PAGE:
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Senior Health

Dimensions of Wellness - Part 6: Occupational Wellness

Consider how many times you have introduced yourself by saying your name and occupation, or have met someone where a question is asked such as "What do you do for a living?" Regardless of whether a person is an attorney, factory worker, plumber, teacher, homemaker, or nurse, one's occupation becomes inextricably connected to his/her identity. In fact, our occupation tends to influence who we socialize with, the clothing we wear, and even the neighborhood we call home.

For some people, retirement is a chance to enjoy the 'Golden Years', traveling and treating them-selves to the hard earned good life. Many people view retirement as a chance to pursue a job that aligns with personal interests, give back through volunteer work, and enjoy a source of fulfillment. For others, work is a necessity for survival.

Recent headlines in the media talk about 'Encore Careers' and 'The New Retirement'. Call it what you will, many baby boomers and older adults are reinventing the meaning and purpose of their retirement years.

 

Even though older adults are known for a strong work ethic, our society tends to bestow higher status and place greater value on people who are employed over those who are unemployed, regardless of their past work.

Components of Occupational Wellness

Wellness through occupation or vocation involves using one's unique skills/talents in work that:

As health care and social services professionals, we can not underestimate the value of an occupation on a person's sense of worth. Older adults who are especially vulnerable to the risks of losses through retirement are those whose self-worth is based on their job or work life. Even though many mature workers look forward to having the time to pursue new opportunities as they retire, the transition from the formal employment role to traditional retirement role often compromises overall wellness.

As professionals working with older adults we understand the challenges and opportunities provided by retirement. It is incumbent on us to:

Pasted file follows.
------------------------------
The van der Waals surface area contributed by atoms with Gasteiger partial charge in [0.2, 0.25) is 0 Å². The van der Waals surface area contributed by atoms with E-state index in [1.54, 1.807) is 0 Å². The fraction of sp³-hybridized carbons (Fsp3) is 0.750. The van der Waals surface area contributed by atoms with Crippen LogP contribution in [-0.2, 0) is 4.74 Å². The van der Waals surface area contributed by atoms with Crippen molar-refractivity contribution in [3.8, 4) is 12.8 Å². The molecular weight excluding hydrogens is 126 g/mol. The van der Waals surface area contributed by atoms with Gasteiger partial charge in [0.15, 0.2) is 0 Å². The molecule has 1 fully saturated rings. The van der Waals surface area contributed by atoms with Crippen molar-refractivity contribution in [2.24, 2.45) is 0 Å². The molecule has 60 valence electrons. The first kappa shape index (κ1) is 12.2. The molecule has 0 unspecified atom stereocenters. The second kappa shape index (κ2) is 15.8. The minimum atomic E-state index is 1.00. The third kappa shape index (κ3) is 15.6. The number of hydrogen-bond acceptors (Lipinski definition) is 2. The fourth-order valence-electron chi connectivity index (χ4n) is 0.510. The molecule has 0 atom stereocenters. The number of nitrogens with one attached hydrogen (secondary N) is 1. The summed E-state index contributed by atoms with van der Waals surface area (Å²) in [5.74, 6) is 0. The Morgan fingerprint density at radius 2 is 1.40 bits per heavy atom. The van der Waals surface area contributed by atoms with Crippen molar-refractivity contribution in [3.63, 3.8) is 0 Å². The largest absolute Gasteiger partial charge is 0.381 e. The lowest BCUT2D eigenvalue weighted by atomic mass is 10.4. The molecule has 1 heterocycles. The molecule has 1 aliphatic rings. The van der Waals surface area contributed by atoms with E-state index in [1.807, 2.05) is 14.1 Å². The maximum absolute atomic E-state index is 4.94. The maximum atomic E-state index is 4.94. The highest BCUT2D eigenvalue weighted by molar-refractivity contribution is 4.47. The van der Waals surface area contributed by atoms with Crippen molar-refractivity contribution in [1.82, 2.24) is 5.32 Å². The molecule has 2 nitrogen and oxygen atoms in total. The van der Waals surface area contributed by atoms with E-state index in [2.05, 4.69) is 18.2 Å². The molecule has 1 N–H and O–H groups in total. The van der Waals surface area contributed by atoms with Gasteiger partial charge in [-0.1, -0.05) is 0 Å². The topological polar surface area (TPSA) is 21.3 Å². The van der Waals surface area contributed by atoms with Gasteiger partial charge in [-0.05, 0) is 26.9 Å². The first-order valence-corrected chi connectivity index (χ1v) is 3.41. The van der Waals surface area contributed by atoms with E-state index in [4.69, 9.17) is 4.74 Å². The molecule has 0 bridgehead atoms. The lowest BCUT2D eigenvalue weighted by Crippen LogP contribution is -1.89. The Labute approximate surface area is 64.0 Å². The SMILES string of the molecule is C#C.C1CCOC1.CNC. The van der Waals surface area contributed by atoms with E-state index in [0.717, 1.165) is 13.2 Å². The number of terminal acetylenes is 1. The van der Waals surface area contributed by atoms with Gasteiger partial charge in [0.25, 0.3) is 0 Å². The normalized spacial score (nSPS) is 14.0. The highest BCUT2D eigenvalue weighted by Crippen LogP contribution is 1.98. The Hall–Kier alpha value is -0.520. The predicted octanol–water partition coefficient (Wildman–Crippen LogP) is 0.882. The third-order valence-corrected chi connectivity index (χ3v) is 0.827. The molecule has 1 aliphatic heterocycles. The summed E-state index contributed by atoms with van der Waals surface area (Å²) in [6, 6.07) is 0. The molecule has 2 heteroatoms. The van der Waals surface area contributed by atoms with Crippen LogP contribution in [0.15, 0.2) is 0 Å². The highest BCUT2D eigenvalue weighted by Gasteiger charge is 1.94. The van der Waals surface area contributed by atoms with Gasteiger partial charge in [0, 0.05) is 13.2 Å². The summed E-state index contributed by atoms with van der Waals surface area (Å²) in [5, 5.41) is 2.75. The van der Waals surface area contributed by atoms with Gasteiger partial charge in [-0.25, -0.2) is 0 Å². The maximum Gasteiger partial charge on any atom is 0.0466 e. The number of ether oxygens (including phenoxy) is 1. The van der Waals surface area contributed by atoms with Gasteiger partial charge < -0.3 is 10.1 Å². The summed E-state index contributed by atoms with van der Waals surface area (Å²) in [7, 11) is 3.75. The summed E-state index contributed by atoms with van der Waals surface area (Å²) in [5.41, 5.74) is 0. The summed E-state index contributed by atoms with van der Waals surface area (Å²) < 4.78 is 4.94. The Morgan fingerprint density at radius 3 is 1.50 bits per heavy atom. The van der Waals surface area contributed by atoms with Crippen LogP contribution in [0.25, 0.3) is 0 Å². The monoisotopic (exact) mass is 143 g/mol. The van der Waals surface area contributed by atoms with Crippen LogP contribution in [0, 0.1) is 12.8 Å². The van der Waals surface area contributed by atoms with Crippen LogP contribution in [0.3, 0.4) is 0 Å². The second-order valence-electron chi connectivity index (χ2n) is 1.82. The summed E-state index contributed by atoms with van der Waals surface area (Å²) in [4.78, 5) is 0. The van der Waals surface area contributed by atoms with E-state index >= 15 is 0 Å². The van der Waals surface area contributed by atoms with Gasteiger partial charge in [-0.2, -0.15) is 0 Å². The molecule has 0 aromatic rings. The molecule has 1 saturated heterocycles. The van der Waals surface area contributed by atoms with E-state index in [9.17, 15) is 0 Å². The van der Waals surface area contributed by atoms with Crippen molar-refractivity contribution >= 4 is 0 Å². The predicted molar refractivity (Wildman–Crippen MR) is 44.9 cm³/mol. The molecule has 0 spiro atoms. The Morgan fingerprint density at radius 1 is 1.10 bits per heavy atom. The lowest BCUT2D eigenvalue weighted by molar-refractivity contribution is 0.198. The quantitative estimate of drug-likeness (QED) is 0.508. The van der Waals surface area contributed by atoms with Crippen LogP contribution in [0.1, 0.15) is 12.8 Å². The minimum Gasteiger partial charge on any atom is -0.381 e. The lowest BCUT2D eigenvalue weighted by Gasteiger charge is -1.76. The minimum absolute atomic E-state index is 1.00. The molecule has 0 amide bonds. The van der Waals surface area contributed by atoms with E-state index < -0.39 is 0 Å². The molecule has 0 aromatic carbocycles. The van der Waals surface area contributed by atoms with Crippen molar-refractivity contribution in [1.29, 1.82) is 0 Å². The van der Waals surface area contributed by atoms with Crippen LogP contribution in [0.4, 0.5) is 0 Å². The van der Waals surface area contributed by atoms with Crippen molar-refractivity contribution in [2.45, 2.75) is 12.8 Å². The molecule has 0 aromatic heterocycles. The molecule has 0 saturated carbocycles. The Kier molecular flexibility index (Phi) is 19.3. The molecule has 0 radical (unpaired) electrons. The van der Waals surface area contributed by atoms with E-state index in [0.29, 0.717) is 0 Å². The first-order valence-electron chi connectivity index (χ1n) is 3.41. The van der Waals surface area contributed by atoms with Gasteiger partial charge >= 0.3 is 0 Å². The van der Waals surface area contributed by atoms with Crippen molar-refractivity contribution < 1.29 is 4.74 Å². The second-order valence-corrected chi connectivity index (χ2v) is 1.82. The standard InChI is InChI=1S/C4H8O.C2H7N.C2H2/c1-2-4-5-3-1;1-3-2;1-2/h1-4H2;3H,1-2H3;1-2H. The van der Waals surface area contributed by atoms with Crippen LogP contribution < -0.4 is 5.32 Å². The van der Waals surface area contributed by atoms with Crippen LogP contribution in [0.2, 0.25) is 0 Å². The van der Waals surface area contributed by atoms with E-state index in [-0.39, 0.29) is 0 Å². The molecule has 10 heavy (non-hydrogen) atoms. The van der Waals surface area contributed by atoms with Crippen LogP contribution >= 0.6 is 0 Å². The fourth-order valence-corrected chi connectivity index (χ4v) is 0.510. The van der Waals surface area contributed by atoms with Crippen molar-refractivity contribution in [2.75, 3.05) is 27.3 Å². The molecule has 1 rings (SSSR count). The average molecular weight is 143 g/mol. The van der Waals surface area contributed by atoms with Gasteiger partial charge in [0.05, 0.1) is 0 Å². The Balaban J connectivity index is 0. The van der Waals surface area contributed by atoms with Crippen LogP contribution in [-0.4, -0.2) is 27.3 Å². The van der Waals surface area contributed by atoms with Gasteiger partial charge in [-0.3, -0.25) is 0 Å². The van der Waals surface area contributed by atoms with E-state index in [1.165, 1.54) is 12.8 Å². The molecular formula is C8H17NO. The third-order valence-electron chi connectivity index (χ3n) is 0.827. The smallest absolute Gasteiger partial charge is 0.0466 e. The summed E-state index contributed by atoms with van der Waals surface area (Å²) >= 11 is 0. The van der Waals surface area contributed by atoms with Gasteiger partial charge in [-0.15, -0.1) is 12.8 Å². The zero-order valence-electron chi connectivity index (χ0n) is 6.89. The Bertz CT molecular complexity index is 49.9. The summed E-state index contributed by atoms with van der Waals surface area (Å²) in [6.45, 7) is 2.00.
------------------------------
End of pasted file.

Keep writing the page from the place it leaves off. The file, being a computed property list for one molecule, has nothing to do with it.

Risks to Wellness
- Losses in Retirement

  • Income
  • Identity/role
  • Status/authority
  • Structure/schedule
  • Purpose in life
  • Peer contacts2

The gerontology literature is replete with discussions focused on ways that boomers and older adults may choose to engage in productive aging activities that promote health and wellness. Even the National Governors Association reports that many states recognize that "Engaging older adults through meaningful volunteer activities is one way states can promote wellness while also realizing benefits for communities and businesses."3

Renowned gerontologist, Robert Butler, defines productive aging as occurring when older people engage in "voluntary as well as paid contributions to society and, at its most basic, continuing self-care".4 The following are examples of productive aging activities that harness talents and skills:

As we attempt to assist seniors to transition from one work role to different types of work that meet their needs and needs of others, we may wish to have seniors reflect on the words of Winston Churchill: "You make a living by what you get. You make a life by what you give."


 



References

  1. Hettler, B. Six Dimensions of Wellness: Occupational Wellness. 
  2. Miller, C. (2009). Nursing for Wellness in Older Adults. Philadelphia: Wolters Kluwer/Lippincott Williams & Wilkins.
  3. Issue Brief. Increasing Volunteerism Among Older Adults: Benefits and Strategies for States.(2008). National Governors Assn Center for Best Practices. 
  4. Butler, R. (2002). The study of productive aging. Journals of Gerontology. Psychological and Social Services. 57:S323

GERO GEMS is a monthly publication of the Center for Aging with Dignity. Compiled by Evelyn Fitzwater, this publication is designed to raise awareness of aging and related issues impacting health care professionals and our society as a whole.

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Last Reviewed: Mar 10, 2009

Evelyn L Fitzwater, DSN, RN Evelyn L Fitzwater, DSN, RN
Associate Professor Emerita
Associate Director of the
College of Nursing
University of Cincinnati